Commercial real estate likely to see uptick in 3-6 months : Deloitte India’s Vijay KR

Commercial real estate likely to see uptick in 3-6 months : Deloitte India’s Vijay KR

Residential sales are witnessing an upswing post the second wave of Covid infections despite an increase in end-user prices. On the other hand, commercial real estate, that includes office spaces, are expected to see better absorption in another 3-6 months, as people make it back-to-offices after effects of the Omicron variant become more clear, says Vijay KR, Partner Deloitte India.

In an interview to BusinessLine, he talks about the current trends in real estate, the outlook for 2022 and how new asset classes – warehousing, data centre – are generating interest among institutional investors.

What do the residential trends look like for 2022?

Residential sales are witnessing a boom and it is expected to continue into 2022. There is a pent up demand in the market, plus buying habits have changed with work from home requirements. People are upgrading to larger apartments – from 2BHK to 3BHK – keeping in mind that they will keep one room aside for work requirements.

Moreover, home loan rates are low, State governments announced stamp duty cuts and there is supply in the market with construction and projects resuming post the second wave. We at Deloitte found that 74 -75 per cent CXOs are bullish about residential demand picking up.

Then there is also a concept people investing in new assets where residential sales have come in play again.

Moreover, the Centre has also stepped in with funding of stalled projects for homebuyers that has been received well.

The stock rally and the number of listed real estate companies is another clear indicator of buoyancy in the sector.

Do you expect commercial real estate to be back up in full swing too?

For commercial real estate, slower offtake is expected to continue for the next three to six months. People are settling in for hybrid models. But there again, as normalisation happens off-take will increase.

Yes some plans of going back to office was hit as the second wave of infection played havoc; but normalisation started towards the end of the year, post the festive season.

Now another interesting fact regarding office spaces is that with social distancing norms coming in, space requirements are going up to 120 sq ft per person. Against the normal benchmark of 125 sq ft per person, it had fallen to 80-100 sq ft per person. It started inching up to 100 sq ft and is hovering up further. So in short, this will mean that the need for larger office spaces will go up.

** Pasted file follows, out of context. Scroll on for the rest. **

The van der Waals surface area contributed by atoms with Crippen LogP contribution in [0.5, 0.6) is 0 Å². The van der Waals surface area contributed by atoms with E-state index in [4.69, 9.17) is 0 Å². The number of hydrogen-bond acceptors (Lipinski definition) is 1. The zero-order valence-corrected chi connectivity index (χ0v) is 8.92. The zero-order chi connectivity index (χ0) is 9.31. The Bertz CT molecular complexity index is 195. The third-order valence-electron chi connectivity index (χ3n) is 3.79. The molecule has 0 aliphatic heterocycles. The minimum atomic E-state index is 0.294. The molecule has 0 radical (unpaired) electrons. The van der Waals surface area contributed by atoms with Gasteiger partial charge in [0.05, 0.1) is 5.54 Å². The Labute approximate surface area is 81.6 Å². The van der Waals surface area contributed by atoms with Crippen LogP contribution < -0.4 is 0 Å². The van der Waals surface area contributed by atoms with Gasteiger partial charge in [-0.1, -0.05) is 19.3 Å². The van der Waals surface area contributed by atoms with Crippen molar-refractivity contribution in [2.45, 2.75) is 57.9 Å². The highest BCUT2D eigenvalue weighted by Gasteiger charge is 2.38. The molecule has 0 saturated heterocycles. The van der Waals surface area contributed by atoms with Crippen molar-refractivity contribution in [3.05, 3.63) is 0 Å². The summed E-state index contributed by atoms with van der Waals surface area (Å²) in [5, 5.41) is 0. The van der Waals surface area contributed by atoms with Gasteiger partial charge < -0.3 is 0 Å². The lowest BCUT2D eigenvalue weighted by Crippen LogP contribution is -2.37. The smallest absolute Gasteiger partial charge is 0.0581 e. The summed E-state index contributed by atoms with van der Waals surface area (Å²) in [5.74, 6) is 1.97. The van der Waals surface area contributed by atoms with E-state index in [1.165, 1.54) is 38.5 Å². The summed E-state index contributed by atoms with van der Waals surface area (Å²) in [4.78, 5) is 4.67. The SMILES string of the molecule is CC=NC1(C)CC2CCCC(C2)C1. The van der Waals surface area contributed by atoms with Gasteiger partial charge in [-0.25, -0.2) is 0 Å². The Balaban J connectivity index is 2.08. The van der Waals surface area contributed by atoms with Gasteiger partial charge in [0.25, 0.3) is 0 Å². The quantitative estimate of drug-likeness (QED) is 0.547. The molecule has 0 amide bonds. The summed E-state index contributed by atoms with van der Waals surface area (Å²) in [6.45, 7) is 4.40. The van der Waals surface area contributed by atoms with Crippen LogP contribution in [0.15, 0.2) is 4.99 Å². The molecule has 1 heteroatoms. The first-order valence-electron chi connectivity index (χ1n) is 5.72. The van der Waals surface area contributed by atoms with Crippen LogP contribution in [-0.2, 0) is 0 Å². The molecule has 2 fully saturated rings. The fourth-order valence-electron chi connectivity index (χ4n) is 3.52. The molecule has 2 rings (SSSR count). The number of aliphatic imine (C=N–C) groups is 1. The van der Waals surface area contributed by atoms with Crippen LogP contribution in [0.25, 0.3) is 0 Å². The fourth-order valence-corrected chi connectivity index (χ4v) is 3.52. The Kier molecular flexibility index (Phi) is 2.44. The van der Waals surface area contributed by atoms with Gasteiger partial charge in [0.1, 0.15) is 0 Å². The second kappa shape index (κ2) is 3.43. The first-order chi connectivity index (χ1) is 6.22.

Banks and financial institutions will be among the first to go back to normalisation; but IT and ITES will be among the last to be back. Also in terms of markets, Mumbai would see a higher and quicker rebound, while IT driven cities like Hyderabad, Pune and Bengaluru would see slower absorption initially.

Rent-wise, I believe, Grade A office spaces will hold on to; or even move up. It is very unlikely that there will be any major downslide immediately.

What about other segments?

If its co-working spaces, then that too will see a rise in demand with occupancy rates shooting up. For instance, when Grade A offices are under construction, most of the large corporates will look at hassle free plug-and-play solutions. As IT and ITES look at work from anywhere, it will be the co- working spaces that will off-take.

Does Omicron post a threat to recovery?

As of now, we do not know how this variant will play out. There is a fast spread. Immediate numbers do not seem to be a cause of concern. Residential sales numbers have not been affected. At the most, commercial space absorption may see some delays. But, one thing with new infection variants is peaking happens faster. And after that the rebound in economic activity is even quicker. So lets wait and watch.

Do you feel Indian realty market is witnessing institutional investor interest?

International players are already making smart investments here. In 2021, Blackstone, Brookfield and some others made investments towards warehosuing, commercial office spaces, data centres and so on. Developers are also monetising assets. We saw two REIT listing despite the pandemic, and more are expected. I think, its a good time to invest in Indian real estate.

Moreover, alternate asset classes, by which we mean warehouse, data centres and so on are gaining popularity among institutional investors.

So what is the outlook on warehouisng and data centre investments?

In India, warehousing demand is up. Large warehousing requirements are being driven by e-commerce players and their fulfillment centres on one hand; while smaller warehouses – within the city – are driven by demand for or rise in quick commerce, like 30 minutes delivery and so on.

Data centre demand is up with increased internet penetration, and with focus on 5G. Moreover, the Data Protection Bill mandates that data of Indian users have to housed in the country which is expected to give a fillip to the segment.

Any outlook on commodity price movements?

To be fair, price movements in key items like steel, cement, copper and also labour and paints in some cases, are a concern. Most raw material prices are up and initial reports suggest this will the trend going into 2022.

Take for instance TMT prices. They have moved up from Rs 38,000 – 40,000 per metric ton to around Rs 55,000 – Rs 60,000 per metric ton.

And the high raw material cost cycle is expected to continue for some time. We do not see any immediate abatement.

Commodity cost rise has been to the tune of 20-30 per cent depending on what stage of construction the project is in. However, against this, the cost rise in completed projects is to the 10 -15 per cent, with some micro-market-specific variations.

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